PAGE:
Moving Out

Ah, moving out of home.

You finally found an apartment after agonising over the listings on and your potential roommate isn’t an axe killer. Plus, they let you use their Netflix. Score!

You’ve hauled boxes full of stuff and a queen mattress (I owe my Dad and brother a steak) up three flights of stairs. There’s been multiple visits to Kmart because you can’t decide on a bed spread. When you eventually decide, though, you need a quilt, a sheet set and some plastic succulents because damn, they’re only $2! Moving out of home gives you such a high.

Until you crash.

This is my second time moving out of home and I was excited. I had regained my health, my independence and I was ready to take on the adult life (rent included). But then one night, I left the gym halfway through my workout in tears because I just couldn’t…anything. I felt weak, out of breath and couldn’t stop the heavy emotions from coming. After the high of moving out had worn off, I crashed. Spectacularly. I made quite a picture for the people walking their dogs. A single girl crouching against a fence blubbering on the phone to her sister.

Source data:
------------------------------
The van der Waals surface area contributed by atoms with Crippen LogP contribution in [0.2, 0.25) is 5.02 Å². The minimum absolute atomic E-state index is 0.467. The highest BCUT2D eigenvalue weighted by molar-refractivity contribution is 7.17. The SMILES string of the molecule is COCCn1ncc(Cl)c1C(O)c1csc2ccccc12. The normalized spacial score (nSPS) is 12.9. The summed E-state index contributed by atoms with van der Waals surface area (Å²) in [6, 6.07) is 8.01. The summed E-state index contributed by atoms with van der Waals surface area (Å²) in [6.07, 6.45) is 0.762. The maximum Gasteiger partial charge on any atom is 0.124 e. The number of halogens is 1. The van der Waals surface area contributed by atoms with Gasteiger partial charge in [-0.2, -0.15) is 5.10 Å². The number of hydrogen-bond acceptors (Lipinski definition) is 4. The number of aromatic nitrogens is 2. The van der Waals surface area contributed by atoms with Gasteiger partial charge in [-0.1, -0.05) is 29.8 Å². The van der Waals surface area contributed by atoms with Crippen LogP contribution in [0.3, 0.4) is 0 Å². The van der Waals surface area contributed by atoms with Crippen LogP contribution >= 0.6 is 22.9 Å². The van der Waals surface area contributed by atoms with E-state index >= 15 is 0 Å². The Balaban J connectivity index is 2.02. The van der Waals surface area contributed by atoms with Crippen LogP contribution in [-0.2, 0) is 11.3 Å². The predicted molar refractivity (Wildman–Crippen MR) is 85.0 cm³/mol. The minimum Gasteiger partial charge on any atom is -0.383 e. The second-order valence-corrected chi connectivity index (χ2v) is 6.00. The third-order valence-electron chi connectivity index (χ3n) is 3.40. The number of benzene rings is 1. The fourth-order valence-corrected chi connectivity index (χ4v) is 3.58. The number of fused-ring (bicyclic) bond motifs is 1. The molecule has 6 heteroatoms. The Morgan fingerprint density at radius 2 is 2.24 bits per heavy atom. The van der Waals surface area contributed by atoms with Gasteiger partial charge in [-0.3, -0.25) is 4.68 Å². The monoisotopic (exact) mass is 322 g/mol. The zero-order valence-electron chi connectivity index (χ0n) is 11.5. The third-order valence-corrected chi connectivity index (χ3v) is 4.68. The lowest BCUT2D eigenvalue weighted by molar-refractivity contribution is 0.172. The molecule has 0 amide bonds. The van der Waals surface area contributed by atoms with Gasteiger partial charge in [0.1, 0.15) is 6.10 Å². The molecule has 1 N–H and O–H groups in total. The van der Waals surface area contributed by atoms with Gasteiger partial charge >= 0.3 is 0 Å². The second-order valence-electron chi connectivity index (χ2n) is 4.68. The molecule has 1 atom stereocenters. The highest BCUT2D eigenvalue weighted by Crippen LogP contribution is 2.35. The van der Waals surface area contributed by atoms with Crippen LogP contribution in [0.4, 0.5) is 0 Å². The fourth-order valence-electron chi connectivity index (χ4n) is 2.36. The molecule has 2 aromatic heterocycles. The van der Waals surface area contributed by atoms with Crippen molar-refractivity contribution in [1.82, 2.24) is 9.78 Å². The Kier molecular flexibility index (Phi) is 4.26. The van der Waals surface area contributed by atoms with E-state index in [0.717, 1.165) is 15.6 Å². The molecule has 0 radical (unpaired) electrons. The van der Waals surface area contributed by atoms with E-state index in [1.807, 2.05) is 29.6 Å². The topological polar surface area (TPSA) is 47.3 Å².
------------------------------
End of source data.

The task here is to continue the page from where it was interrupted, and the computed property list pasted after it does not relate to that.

When I ran out of the gym I felt like my world was imploding until my sister set me straight. She told me these things happen. I just went through a big transition and my body caught up with me. That was inconvenient, because the trainer was making us do burpees. I couldn’t do much else other than walk home to my new place, make dinner and cry again to my best friend. She promptly came over with some Grill’d and a sympathetic ear.

Moving out of home is nerve-racking but it’s also laced with excitement. You’re so pumped about moving out (again) on your own that nobody thinks about what happens after that excitement wears off.

Not everyone will have the same experience I did, but if you do it’s okay to cry a little. Call your family, take a walk or find a hobby to fill the time your new-found independence brings. If not, call your friends; they can come over with Grill’d.

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